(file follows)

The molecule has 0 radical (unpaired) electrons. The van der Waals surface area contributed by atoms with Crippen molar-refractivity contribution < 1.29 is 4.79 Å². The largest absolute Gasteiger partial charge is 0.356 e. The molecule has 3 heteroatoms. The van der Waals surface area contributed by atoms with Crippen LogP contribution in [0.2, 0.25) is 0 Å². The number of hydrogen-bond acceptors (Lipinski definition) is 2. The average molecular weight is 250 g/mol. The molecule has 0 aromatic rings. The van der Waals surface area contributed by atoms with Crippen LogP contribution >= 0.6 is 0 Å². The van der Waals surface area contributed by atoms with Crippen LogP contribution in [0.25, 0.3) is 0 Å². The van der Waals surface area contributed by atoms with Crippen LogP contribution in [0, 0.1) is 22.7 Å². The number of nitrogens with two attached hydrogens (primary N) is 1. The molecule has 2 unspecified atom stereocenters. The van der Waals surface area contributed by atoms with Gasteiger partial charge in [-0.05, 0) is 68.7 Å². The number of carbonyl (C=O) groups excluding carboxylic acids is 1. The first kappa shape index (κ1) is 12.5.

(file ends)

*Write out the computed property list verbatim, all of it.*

The molecule has 0 radical (unpaired) electrons. The van der Waals surface area contributed by atoms with Crippen molar-refractivity contribution < 1.29 is 4.79 Å². The largest absolute Gasteiger partial charge is 0.356 e. The molecule has 3 heteroatoms. The van der Waals surface area contributed by atoms with Crippen LogP contribution in [0.2, 0.25) is 0 Å². The number of hydrogen-bond acceptors (Lipinski definition) is 2. The average molecular weight is 250 g/mol. The molecule has 0 aromatic rings. The van der Waals surface area contributed by atoms with Crippen LogP contribution >= 0.6 is 0 Å². The van der Waals surface area contributed by atoms with Crippen LogP contribution in [0.25, 0.3) is 0 Å². The van der Waals surface area contributed by atoms with Crippen LogP contribution in [0, 0.1) is 22.7 Å². The number of nitrogens with two attached hydrogens (primary N) is 1. The molecule has 2 unspecified atom stereocenters. The van der Waals surface area contributed by atoms with Gasteiger partial charge in [-0.05, 0) is 68.7 Å². The number of carbonyl (C=O) groups excluding carboxylic acids is 1. The first kappa shape index (κ1) is 12.5.